How does one explain this empathy gap? How is it that when five family members are brutally murdered on a Friday night and the sanctity of the Sabbath is so eerily pierced, those most in touch with Sabbath observance  do not react with pain and shock at hearing of such desecration. On the other hand why is it that a community made up overwhelmingly of those who attend morning prayers are not sufficiently shocked by the events in Har Nof to want to change their routine and get together in public prayer.

Whatever differences our neighbourhood has with Hareidi neighbourhoods there is quite a lot in common. We all have charitable societies that look after the needy, provide interest free loans, care for birthing mothers and look after their sick and frail members. We all believe that we have a religious duty to enhance the physical and spiritual welfare of our neighbours and those surrounding us. We all view our children as playing a unique role in continuing the Jewish heritage and we pay special attention to the younger generation. Yet when it comes to empathising with those whose, political, religious and ideological outlook  is somewhat different to ours, our sense of togetherness is somewhat dulled.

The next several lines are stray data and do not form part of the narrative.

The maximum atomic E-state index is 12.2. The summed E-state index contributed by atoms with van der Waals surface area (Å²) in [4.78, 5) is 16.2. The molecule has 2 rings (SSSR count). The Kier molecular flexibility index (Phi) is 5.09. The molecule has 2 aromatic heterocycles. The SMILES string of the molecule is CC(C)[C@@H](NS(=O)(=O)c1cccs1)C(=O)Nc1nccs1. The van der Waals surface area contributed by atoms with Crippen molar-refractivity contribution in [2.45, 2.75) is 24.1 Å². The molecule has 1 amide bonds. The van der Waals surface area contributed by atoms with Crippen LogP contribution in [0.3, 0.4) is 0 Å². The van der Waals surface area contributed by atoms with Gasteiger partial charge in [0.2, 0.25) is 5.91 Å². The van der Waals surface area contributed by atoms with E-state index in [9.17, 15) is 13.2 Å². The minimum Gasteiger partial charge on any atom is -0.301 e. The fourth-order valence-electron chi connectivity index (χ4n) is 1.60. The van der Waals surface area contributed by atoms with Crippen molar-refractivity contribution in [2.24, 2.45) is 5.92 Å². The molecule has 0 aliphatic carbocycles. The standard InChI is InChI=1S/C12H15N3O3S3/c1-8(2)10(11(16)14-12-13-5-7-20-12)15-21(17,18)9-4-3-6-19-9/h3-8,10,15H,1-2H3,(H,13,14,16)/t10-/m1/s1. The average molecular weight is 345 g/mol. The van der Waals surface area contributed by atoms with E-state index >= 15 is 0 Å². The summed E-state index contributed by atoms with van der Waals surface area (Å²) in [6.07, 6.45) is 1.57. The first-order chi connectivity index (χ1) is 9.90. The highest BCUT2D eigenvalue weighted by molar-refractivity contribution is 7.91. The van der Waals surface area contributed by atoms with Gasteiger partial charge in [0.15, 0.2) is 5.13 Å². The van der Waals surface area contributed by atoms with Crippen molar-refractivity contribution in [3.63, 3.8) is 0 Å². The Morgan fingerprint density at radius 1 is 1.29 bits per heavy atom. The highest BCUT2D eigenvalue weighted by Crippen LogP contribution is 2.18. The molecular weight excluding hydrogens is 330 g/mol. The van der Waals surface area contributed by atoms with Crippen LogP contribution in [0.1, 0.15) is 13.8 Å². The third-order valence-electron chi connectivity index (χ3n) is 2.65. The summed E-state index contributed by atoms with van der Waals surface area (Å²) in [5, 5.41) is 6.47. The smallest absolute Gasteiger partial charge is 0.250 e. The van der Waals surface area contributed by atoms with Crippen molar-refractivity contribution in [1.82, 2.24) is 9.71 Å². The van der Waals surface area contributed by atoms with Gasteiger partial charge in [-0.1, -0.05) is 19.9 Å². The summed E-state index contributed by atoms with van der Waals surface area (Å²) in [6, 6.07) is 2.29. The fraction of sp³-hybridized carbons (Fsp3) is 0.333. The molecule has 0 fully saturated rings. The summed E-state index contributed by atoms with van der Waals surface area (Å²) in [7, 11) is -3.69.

Without ignoring very principled differences that relate to the role we play in a secular society and the value each community ascribes to earning a livelihood or to dedicating oneself to a non material spiritual lifestyle, it is still legitimate to ask whether the present sense of alienation is an inevitable outcome.  If it is not so inevitable , then anyone uncomfortable with the situation should ask oneself what can be done to change things.

As I have learnt the hard way it does not help to vent one’s frustrations by riling against any particular community. Unless one is blessed with a subtle soul (and unfortunately I am not) it is likely that doing so will needlessly offend and alienate those one wishes to alert. It is impossible to mandate how others should feel and therefore in order to change people’s reactions one has to change their perceptions of events. For this to happen a long term strategy must be adopted.